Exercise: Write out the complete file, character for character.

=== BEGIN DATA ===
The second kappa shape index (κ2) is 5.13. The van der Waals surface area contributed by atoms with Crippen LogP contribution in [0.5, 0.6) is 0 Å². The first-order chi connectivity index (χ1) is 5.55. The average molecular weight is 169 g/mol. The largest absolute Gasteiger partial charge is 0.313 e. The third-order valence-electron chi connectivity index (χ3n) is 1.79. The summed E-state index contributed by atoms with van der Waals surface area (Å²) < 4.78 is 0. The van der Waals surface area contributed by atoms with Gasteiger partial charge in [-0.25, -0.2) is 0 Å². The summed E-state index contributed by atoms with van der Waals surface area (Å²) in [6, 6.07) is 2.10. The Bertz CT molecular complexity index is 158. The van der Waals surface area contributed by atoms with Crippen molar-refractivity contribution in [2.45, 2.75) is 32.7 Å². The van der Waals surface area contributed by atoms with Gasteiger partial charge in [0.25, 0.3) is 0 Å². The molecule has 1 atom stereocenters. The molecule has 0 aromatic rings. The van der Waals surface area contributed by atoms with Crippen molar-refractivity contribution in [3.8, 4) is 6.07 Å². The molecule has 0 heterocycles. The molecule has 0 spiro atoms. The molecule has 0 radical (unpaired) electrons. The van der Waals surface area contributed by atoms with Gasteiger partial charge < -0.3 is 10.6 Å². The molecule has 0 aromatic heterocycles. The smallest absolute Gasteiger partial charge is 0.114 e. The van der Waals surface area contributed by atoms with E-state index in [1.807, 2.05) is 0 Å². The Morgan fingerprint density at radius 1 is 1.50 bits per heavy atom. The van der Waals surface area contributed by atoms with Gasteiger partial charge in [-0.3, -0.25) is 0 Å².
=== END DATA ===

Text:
The second kappa shape index (κ2) is 5.13. The van der Waals surface area contributed by atoms with Crippen LogP contribution in [0.5, 0.6) is 0 Å². The first-order chi connectivity index (χ1) is 5.55. The average molecular weight is 169 g/mol. The largest absolute Gasteiger partial charge is 0.313 e. The third-order valence-electron chi connectivity index (χ3n) is 1.79. The summed E-state index contributed by atoms with van der Waals surface area (Å²) < 4.78 is 0. The van der Waals surface area contributed by atoms with Gasteiger partial charge in [-0.25, -0.2) is 0 Å². The summed E-state index contributed by atoms with van der Waals surface area (Å²) in [6, 6.07) is 2.10. The Bertz CT molecular complexity index is 158. The van der Waals surface area contributed by atoms with Crippen molar-refractivity contribution in [2.45, 2.75) is 32.7 Å². The van der Waals surface area contributed by atoms with Gasteiger partial charge in [0.25, 0.3) is 0 Å². The molecule has 1 atom stereocenters. The molecule has 0 aromatic rings. The van der Waals surface area contributed by atoms with Crippen molar-refractivity contribution in [3.8, 4) is 6.07 Å². The molecule has 0 heterocycles. The molecule has 0 spiro atoms. The molecule has 0 radical (unpaired) electrons. The van der Waals surface area contributed by atoms with Gasteiger partial charge < -0.3 is 10.6 Å². The molecule has 0 aromatic heterocycles. The smallest absolute Gasteiger partial charge is 0.114 e. The van der Waals surface area contributed by atoms with E-state index in [1.807, 2.05) is 0 Å². The Morgan fingerprint density at radius 1 is 1.50 bits per heavy atom. The van der Waals surface area contributed by atoms with Gasteiger partial charge in [-0.3, -0.25) is 0 Å².